Hamas Frees Political Prisoners


ISMAIL Haniya, the prime minister of the Hamas-run de facto government in Gaza, pledged to release all political prisoners on Thursday, and called on the Fatah-controlled government in the West Bank to do the same.

Seventeen prisoners, including Fatah’s secretary general of Gaza region, Abu Juda An-Nahhal, were released on Thursday as a gesture to create the atmosphere for the national Palestinian dialogue.

Haniya said the decision was a bid to ease tensions in advance of unity talks in Cairo.

The Hamas Prime Minister said that Hamas ‘wants to create a healthy atmosphere for the dialogue to succeed in.’

Hamas is set to commence direct talks with its rival, Fatah, at a summit meeting in Cairo in November.

A Fatah-Hamas unity government disintegrated in June 2007 following violent clashes.

In remarks during a police academy graduation speech, the Hamas prime minister noted that ‘due to calls from the Palestinian Legislative Council (PLC) and other factions, I have decided to release all political prisoners in Gaza.

‘I would like to announce in the name of the government that in order to prepare the ground for dialogue, our government has decided to respond favourably to calls for the release of political detainees,’ he added.

Hamas spokesman Hamas Taher al-Nunu said there are no more than about 20 political prisoners in Gaza and that all of them should be freed on Thursday.

Hamas and the rival Fatah movement have been invited to meet in Cairo on November 9 to discuss an Egyptian plan which aims to restore Palestinian unity.

The Popular Resistance Committees welcomed Haniya’s decision, also demanding that President Abbas follow suit.

However Fatah did not immediately reciprocate.

‘Releasing some of the Fatah political prisoners from Hamas interrogation centres in the Gaza Strip does not close the file on the political abductions and home arrests as a traditional behaviour conducted by Hamas in Gaza similar to the Israeli actions,’ claimed spokesman Fahmi Az-Za’arir.

‘Dozens of the Fatah members are still kidnapped in Hamas centres whether leaders or employees in the civil and security administrations, or those workers in the education or health sectors on the basis of views or political action,’ he added.

He continued: ‘It is better for them not to kidnap anyone for his view or affiliation in the first place.

‘If they were interested in dialogue, Hamas would have released Usam Al-Fara a member of the Fatah delegation then who was unable to participate in the previous meetings.

Separately, Hamas spokesperson, Sami Abu Zuhri said that the Egyptian draft proposal for Palestinian unity presented to the Palestinian factions ‘is a document to be discussed and is not a final one to be signed in accordance to what the movement had agreed on with the Egyptian officials.’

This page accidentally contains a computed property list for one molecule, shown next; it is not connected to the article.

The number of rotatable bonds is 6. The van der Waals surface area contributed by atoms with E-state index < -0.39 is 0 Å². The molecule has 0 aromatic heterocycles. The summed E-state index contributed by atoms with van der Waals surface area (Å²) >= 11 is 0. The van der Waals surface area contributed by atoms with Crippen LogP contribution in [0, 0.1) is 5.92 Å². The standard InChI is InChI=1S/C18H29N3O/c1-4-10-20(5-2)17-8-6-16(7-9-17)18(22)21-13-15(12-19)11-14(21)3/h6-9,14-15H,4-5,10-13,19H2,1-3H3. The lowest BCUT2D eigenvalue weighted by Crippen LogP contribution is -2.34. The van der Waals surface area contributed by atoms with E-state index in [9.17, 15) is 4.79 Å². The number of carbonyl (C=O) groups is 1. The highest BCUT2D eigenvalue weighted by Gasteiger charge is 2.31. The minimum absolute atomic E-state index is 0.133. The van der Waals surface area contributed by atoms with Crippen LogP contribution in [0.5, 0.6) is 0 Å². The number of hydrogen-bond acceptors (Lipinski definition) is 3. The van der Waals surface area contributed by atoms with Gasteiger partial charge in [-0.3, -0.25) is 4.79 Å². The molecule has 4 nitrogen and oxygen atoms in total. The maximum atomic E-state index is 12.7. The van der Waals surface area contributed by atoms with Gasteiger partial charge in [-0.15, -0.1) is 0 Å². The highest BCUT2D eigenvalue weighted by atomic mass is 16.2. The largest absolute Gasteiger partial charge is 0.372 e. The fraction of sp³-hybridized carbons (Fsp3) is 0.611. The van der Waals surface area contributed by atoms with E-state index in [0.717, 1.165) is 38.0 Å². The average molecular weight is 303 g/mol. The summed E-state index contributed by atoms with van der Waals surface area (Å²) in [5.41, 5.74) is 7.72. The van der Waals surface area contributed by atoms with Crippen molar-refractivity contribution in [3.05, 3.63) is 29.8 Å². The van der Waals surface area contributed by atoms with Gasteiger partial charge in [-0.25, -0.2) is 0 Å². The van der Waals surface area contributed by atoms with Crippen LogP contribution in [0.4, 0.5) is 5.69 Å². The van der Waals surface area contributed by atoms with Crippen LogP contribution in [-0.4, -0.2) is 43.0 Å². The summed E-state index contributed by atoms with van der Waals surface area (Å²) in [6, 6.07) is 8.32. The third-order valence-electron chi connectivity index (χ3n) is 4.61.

Commenting on reports that Egypt would reject any amendments to the document, Abu Zuhri said, ‘The success of the Cairo talks is due to responding to the amendments present by Hamas and other Palestinian main factions.’

He reaffirmed that the draft ‘is to be discussed and not the final one to sign.’

He denounced any move to exclude factions from taking part in the dialogue indicating that ‘this move would make the dialogue non-comprehensive, placing obstacles in front of reaching serious outcomes to which all factions are committed to.’

Meanwhile, a member of the Palestine Liberation Organization (PLO) executive committee, Ghassan Ash-Shak’ah, welcomed the decision by Hamas de facto Prime Minister Ismail Haniya on Thursday to release the political prisoners.

Haniya announced the decision on Thursday in an attempt to create goodwill in advance of a planned reconciliation summit in Cairo.

‘I welcome this move and demand more such steps to create the opportunity for a real dialogue.

‘The problem is Palestinian; the solution should be Palestinian,’ he said.

The PLO is an umbrella organisation that does not include Hamas.

At a press conference in the West Bank city of Nablus, Ash-Shak’ah also denied reports that Palestinian officials are seeking to elect a vice president to serve under President Mahmud Abbas.

‘The meeting of the central council of the PLO will be held in November in Ramallah with the issue of approving the law of elections of a new Palestinian National Council on its agenda,’ he said.

Concerning the Cairo talks Ash-Shak’ah said that ‘the internal Palestinian situation had produced two different systems and policies because of the division between the West Bank and the Gaza Strip.

‘No success is achieved for any Palestinian project whatsoever with the division still among the Palestinians.

‘Cairo had played a great role in ending the intra-Palestinian division in cooperation with the Arab League,’ he said.

Ash-Shak’ah said Arab states would monitor the implementation of any agreement made in Cairo.

‘Anyone who does not implement the outcomes of Cairo talks does not want Palestine,’ said Ash-Shak’ah.